In an article on Fair Observer describing the quandary India faces as its economy seeks to react to the global trend toward electric vehicles, Atul Singh and Manu Sharma make the strategic observation that investing in battery technology should be a key to India’s economic future. Because of what the authors call “India’s weak industrial ecosystem,” the world’s second most populated (and, without contest, most polluted) nation seems ill-prepared to take up the industrial challenge.
The authors focus on the question of supply chains and investment strategies that could permit India not just to meet its own pressing needs, but also take a strong position in a crucial emerging sector of the global economy. They point to the fundamental obstacles that exist at the core of India’s political culture: “With its tiny diplomacy, lethargic bureaucracy and election-obsessed politicians, India has only belatedly woken up to its cobalt and lithium shortage.”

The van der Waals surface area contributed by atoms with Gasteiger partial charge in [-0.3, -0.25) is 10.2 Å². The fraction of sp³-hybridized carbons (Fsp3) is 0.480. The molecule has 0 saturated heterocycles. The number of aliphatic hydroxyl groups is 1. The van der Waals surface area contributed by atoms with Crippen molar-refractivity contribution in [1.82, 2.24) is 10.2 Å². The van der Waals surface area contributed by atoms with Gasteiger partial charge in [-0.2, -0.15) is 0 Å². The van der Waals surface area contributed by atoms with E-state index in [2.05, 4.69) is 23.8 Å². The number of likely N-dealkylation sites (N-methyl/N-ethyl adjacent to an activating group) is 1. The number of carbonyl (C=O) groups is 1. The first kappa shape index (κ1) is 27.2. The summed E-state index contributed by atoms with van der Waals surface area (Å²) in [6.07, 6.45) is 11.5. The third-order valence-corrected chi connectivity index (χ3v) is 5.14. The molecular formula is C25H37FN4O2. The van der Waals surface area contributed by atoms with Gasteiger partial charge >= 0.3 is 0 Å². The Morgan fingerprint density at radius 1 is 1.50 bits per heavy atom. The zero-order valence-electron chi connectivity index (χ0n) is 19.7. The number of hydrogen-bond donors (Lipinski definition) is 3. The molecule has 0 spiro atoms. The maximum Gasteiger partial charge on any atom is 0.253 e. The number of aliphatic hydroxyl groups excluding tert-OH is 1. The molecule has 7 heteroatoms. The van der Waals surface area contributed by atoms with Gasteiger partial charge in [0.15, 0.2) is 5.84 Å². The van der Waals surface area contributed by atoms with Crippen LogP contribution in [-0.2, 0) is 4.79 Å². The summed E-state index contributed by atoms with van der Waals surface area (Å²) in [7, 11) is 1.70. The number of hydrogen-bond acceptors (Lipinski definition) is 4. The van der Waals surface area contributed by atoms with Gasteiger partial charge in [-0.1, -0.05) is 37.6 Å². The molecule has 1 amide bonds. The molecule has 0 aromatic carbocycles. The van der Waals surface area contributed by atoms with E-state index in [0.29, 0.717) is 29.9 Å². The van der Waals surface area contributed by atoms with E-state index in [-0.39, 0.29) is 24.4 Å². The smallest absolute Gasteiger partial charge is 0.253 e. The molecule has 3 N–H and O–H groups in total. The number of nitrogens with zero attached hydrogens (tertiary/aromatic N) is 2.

Here is today’s 3D definition:
The state of mind of politicians in every democracy
How exceptional is India? Most people deem all bureaucracies “lethargic.” Wasn’t that one of the complaints about Europe that led the British to vote for Brexit? The question then might be: On the known scale of lethargy for bureaucracies, how does India rank? It would probably be classed among the most lethargic, simply because the notion of the time it takes to do anything in India is more flexible than in other cultures, especially in the West.